I was practically salivating for a copy of this before its February release date, and the buyers at my store graciously tracked one down for me (as well as a colleague who had heard how I bad I wanted to read it.)The premise was really, really cool. While attending Columbia University in NYC circa 2002, Jessica Chiccehitto Hindman joined a classical music ensemble as a violinist, that as it turned out, wasn't playing music at all but mimicking al...
  • Meredith
    I wish more memoirs were written by ordinary people who aren’t really ordinary but who just think they are because they associate with so many people whom other people think are extraordinary but aren’t really.The music world is a funny place, full of people who work really hard and those who don’t really do anything much. This book is all about faking it so that you will at some point have the wherewithal to be genuine. And somehow, this s...
  • Shaun
    I received a copy of this book for free through a Goodreads First Reads Giveaway.A unique memoir that I was surprised to really enjoy. The premise doesn't sound all that engaging, but the opposite is true. What made it so unique was both the content (a musician traveling the United States, and China, performing "live" music that is actually just a CD on playback) and the style. The writing is in the 2nd person, which was both distracting at first...
  • Missy
    In Sounds Like Titanic, Jessica Chichetto Hindman weaves a remarkable tale that is utterly unique yet eminently relatable.Early on in this hard-to-put-down memoir, Hindman switches from first to second person because, she posits, “For many people, myself included, sitting down to write something in first person feels like the worst type of fakery.” Hindman knows a thing or two about fakery, having traveled across the country playing her violi...
  • Lauren
    It’s difficult to say exactly what Sounds Like Titanic is about - but I can firmly say that it is a captivating, beautifully written memoir that’s well worth a read. In many ways, it’s like one of those Russian nesting dolls: on the outside, there’s the tagline of the book - Jessica Chiccehitto Hindman is a mediocre violin student from Appalachia studying at Columbia who gets a job as a fake violinist for a musical ensemble led by a dude ...
  • Christine
    I won this book through a Good Reads giveaway. This book was such a pleasure to read! Honestly, one of the best books I’ve read in a long time.This story is not only a wild ride, it’s very well written. Jessica writes very eloquently not only about her time with The Conductor, but also about her childhood in rural Appalachia.Going into this book, I expected a funny, crazy story about a fake orchestra, and the book delivers on that. What I did...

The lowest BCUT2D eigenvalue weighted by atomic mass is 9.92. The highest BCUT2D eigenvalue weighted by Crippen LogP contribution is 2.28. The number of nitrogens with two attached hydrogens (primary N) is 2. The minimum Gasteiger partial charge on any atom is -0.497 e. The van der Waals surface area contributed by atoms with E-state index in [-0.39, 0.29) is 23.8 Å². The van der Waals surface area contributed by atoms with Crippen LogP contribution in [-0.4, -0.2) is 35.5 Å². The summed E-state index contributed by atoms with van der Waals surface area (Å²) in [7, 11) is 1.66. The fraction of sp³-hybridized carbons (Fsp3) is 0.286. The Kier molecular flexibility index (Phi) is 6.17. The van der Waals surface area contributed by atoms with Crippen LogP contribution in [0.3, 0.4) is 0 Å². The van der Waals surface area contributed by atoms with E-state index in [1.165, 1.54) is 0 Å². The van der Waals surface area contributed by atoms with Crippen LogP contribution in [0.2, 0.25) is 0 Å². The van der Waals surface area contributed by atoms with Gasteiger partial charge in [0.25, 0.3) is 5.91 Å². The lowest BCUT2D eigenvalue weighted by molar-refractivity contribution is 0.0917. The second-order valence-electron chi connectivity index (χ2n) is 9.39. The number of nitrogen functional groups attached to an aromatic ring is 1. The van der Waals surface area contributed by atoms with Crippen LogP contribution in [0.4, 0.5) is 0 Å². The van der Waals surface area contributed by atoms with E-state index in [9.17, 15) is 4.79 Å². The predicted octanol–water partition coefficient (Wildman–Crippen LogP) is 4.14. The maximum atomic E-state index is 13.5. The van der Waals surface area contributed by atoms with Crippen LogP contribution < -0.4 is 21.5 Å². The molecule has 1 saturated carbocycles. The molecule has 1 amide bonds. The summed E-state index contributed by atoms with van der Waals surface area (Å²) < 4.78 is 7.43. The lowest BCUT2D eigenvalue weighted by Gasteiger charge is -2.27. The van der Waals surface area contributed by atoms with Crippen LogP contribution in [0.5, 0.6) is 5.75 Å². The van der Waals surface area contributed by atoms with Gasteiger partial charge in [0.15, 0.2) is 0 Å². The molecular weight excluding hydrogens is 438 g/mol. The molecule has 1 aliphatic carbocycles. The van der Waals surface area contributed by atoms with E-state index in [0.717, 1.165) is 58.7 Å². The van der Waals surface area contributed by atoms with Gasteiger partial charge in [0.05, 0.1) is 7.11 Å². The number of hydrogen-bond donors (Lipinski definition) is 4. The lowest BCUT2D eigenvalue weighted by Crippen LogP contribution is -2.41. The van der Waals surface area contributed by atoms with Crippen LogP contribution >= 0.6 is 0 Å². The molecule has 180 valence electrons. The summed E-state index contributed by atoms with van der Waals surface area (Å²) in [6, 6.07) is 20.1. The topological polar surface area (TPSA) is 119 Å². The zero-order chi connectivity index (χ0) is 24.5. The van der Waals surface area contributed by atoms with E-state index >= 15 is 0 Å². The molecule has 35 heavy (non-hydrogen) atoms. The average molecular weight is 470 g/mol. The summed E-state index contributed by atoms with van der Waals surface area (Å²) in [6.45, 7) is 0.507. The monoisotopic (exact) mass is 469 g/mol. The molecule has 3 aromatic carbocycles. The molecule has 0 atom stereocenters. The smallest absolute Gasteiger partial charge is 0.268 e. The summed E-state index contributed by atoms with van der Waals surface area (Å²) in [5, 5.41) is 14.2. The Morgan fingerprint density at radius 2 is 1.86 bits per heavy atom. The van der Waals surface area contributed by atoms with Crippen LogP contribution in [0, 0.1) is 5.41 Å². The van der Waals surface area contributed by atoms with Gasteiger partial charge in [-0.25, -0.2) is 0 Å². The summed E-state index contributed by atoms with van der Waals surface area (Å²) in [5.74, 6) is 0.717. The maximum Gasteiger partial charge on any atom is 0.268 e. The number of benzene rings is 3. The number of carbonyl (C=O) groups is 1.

• Brenna Thom
    This is a pretty incredible story. When I first read the premise of Sounds Like Titanic, I genuinely thought it was a work of fiction. To find out that it was, indeed, a memoir was shocking. The memoir transitions from a few different periods in Hindman’s life: her upbringing in the Appalachian Mountains, her time at Columbia University, and her time on the God Bless America Tour with The Composer. Her vivid description of the Appalachia peopl...
  • Karrie
    3.75 stars. I forget why I ever started this book, but for some reason I assumed it was fiction. I also listened to it as an did not start well for me. The book kept jumping all over the place with dates, and I think because I couldn’t see the dates, I wasn’t following well and it just felt all over the place. Not long into it I considered quitting, and wondered if I would give it more than 2 stars. Then I realized it was an ac...
  • Matt
    I really enjoyed this memoir. I was very young in the era discussed in the book, I have very faint memories of Bush, the early Iraq and Afghanistan wars, post 9/11 patriotism, and other such cultural themes hinted at. Memories brought back to the forefront.What really made the book special to me though was how relevant it is to me: facing many of the same fears and challenges that Jessica did 15-20 years ago. Her story resonated with me in a very...
  • Erin Kelly
    Everything about this book is extraordinary.
  • Linda
    Sounds Like Titanic is the fascinating memoir of a violinist who toured the United States with an ensemble who mimed playing while the audience heard music from a CD. The memoir gets into so many issues: class, money, privilege, snobbery... I'll try to unpack a little bit of it without giving away too much.Jessica Chiccehitto Hindman grew up in a small town in Appalachia, and she wanted to play violin. She had to miss school occasionally to take ...
  • Kathy De
    Sounds like Titanic by Jessica Hindman is not just a memoir. It’s a work of creative non-fiction. Yes it is the story of a specific moment in the author’s life, but it also dances from her youth to the recent past to the memoir’s present. The leaps in time are signaled by changes in point of view, from I to she to the inclusive you. These movements keep the writing fresh all the way through. I enjoyed the personal story of the Appalachian g...
  • Erin Charpentier
    I have a weird relationship with memoirs. Sometimes I think it's good, but more often than not, I find myself thinking: Ehh, why do I care? THIS BOOK, HOWEVER, IS SO GOOD. Jessica weaves a story that bounces between her time pretending to be a classical violinist for a man who goes by The Composer (and she's covered her tracks well, so you might be able to dig and do some research but his identity isn't revealed) who makes his living traveling ar...
  • Gigi
    When I initially read the plot for this book I thought it would be about Jessica and her experience working in a fake ensemble which definitely caught my attention BUT I was pleasantly surprised that she shared her journey and struggles as a broke student in NYC in comparison to her classmates along the way. The homeless, Penn Station at night, drugs, unaffordable everything, applying to every job and not getting one interview after graduation, a...